No! He cursed his mother! He said that he did not want to work! He wanted to loaf about the streets, steal from newsstands, rob stores, meddle with women, frequent dives, attend cheap movies, and chase prostitutes!
It’s a shocking sensation, to see yourself partially mirrored in the novel’s villainous bigot. That’s good art, friends! Especially because by the time you’ve made it to the State’s Attorney you, (I, that is) do feel pretty terrible for Bigger. And also just terrible.
Wright’s pacing is brilliant. It starts hard. It’s a realistic sort of pace. It doesn’t get easier as the novel goes on, but things get explained. They start to make more sense. In life, when you hear about something terrible, you usually haven’t prepared for it by reading a treatise on human behavior and motivations beforehand. And, unfortunately, often you don’t want to take the time to reflect on said behavior and motivations. You just want to say, “Do what your parents, did, Sir. Get a job, sir.” You want to put the book down.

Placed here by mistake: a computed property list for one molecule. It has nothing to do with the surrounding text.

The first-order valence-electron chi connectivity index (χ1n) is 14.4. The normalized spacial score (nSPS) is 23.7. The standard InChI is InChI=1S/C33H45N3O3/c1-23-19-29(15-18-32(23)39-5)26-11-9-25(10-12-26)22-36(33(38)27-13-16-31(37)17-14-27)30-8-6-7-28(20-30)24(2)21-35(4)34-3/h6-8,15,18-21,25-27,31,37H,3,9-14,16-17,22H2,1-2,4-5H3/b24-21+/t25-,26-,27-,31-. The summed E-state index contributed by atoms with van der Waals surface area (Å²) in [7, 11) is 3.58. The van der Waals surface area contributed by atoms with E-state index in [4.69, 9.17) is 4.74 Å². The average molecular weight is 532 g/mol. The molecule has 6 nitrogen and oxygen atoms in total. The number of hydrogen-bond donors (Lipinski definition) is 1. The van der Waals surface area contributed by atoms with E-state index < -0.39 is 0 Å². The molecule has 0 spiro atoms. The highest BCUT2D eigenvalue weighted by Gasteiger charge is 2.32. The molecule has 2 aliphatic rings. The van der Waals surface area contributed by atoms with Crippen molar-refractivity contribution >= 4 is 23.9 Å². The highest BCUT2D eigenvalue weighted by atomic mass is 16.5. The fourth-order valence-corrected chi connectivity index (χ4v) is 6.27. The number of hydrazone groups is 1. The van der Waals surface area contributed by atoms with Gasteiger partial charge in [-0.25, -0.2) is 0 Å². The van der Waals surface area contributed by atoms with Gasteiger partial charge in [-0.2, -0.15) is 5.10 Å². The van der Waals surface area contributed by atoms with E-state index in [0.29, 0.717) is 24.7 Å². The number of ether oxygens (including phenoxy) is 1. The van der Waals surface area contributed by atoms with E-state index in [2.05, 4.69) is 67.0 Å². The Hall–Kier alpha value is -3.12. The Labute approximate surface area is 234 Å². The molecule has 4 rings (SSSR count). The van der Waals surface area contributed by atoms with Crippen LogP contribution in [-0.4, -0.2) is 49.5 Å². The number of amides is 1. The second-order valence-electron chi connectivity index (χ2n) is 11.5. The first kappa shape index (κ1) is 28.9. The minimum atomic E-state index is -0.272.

I think I really quit the novel that first time because I had a premonition that it was going to be hard, and possibly even hard on me. I suspected that it wouldn’t let me walk the easy, feel-good path with regard to racism – the Newbery Medal kind of way, where even though terrible things happen, humanity mostly prevails and, ideally, a triumph or two of the human spirit takes place. The kind of book, additionally, that lets me, as a white person, feel confident that I would have been friends with Cassie Logan even if the town disapproved.